Herrmann used the lowered music budget to his advantage by writing for a string orchestra rather than a full symphonic ensemble, contrary to Hitchcock's request for a jazz score. He thought of the single tone color of the all-string soundtrack as a way of reflecting the black-and-white cinematography of the film. The strings play con sordini (muted) for all the music other than the shower scene, creating a darker and more intense effect. Film composer Fred Steiner, in an analysis of the score to Psycho, points out that string instruments gave Herrmann access to a wider range in tone, dynamics, and instrumental special effects than any other single instrumental group would have.
The main title music, a tense, hurtling piece, sets the tone of impending violence, and returns three times on the soundtrack. Though nothing shocking occurs during the first 15–20 minutes of the film, the title music remains in the audience's mind, lending tension to these early scenes. Herrmann also maintains tension through the slower moments in the film through the use of ostinato.
There were rumors that Herrmann had used electronic means, including amplified bird screeches to achieve the shocking effect of the music in the shower scene. The effect was achieved, however, only with violins in a "screeching, stabbing sound-motion of extraordinary viciousness". The only electronic amplification employed was in the placing of the microphones close to the instruments, to get a harsher sound. Besides the emotional impact, the shower scene cue ties the soundtrack to birds. The association of the shower scene music with birds also telegraphs to the audience that it is Norman, the stuffed-bird collector, who is the murderer rather than his mother.
Herrmann biographer Steven C. Smith writes that the music for the shower scene is "probably the most famous (and most imitated) cue in film music", but Hitchcock was originally opposed to having music in this scene. When Herrmann played the shower scene cue for Hitchcock, the director approved its use in the film. Herrmann reminded Hitchcock of his instructions not to score this scene, to which Hitchcock replied: "Improper suggestion, my boy, improper suggestion". This was one of two important disagreements Hitchcock had with Herrmann, in which Herrmann ignored Hitchcock's instructions. The second one, over the score for Torn Curtain (1966), resulted in the end of their professional collaboration. A survey conducted by PRS for Music, in 2009, showed that the British public consider the score from 'the shower scene' to be the scariest theme from any film.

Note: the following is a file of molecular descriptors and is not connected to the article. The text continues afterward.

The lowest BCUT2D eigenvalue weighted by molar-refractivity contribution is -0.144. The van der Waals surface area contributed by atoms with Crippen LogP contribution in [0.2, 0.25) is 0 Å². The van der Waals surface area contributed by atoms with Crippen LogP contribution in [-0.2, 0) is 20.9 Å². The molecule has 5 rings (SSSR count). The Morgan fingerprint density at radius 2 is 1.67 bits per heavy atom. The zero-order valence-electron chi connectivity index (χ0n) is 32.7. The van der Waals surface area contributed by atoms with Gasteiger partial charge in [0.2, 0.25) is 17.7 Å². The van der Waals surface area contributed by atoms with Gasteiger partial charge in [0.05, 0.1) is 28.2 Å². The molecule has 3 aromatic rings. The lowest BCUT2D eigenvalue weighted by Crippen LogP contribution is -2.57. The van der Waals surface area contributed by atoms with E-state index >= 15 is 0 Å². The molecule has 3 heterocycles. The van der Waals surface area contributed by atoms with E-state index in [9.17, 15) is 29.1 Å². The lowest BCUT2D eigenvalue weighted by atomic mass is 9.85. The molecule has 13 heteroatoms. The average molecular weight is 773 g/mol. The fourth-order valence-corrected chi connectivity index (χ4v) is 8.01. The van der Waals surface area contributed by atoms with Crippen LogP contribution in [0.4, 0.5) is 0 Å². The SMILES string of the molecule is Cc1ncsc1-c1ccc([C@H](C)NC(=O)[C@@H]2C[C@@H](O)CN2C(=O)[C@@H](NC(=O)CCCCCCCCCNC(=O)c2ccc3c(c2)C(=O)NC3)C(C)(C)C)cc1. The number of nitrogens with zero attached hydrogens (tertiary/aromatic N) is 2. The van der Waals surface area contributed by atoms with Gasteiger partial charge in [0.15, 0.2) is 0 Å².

To honor the fiftieth anniversary of Psycho, in July 2010, the San Francisco Symphony obtained a print of the film with the soundtrack removed, and projected it on a large screen in Davies Symphony Hall while the orchestra performed the score live. This was previously mounted by the Seattle Symphony in October 2009 as well, performing at the Benaroya Hall for two consecutive evenings.
Several CDs of the film score have been released, including:
|4.||"Marion & Sam"|
|8.||"The Car Lot"|
|23.||"Cleanup" (Unused in film)|
|31.||"The Search (B)"|
|32.||"The First Floor"|
Psycho is a prime example of the type of film that appeared in the United States during the 1960s after the erosion of the Production Code. It was unprecedented in its depiction of sexuality and violence, right from the opening scene in which Sam and Marion are shown as lovers sharing the same bed, with Marion in a bra. In the Production Code standards of that time, unmarried couples shown in the same bed would have been taboo.
Another issue was the gender nonconformity. Perkins, who was allegedly a homosexual, and Hitchcock, who previously made Rope, were both experienced in the film's transgressive subject matter. The viewer is unaware of Bates' crossdressing until, at the end of the film, it is revealed during the attempted murder of Lila. At the station, Sam asks why Bates was dressed that way. The police officer, ignorant of Bates' split personality, announces his conclusion that Bates is a transvestite. The psychiatrist corrects him and explains that Bates believes that he is his own mother when he dresses in her clothes.
According to Stephen Rebello's 1990 book Alfred Hitchcock and the Making of Psycho, the censors in charge of enforcing the Production Code wrangled with Hitchcock because some of them insisted they could see one of Leigh's breasts. Hitchcock held onto the print for several days, left it untouched, and resubmitted it for approval. Each of the censors reversed their positions: those who had previously seen the breast now did not, and those who had not, now did. They passed the film after the director removed one shot that showed the buttocks of Leigh's stand-in. The board was also upset by the racy opening, so Hitchcock said that if they let him keep the shower scene he would re-shoot the opening with them on the set. Because board members did not show up for the re-shoot, the opening stayed.
Another cause of concern for the censors was that Marion was shown flushing a toilet, with its contents (torn-up note paper) fully visible. No flushing toilet had appeared in mainstream film and television in the United States at that time.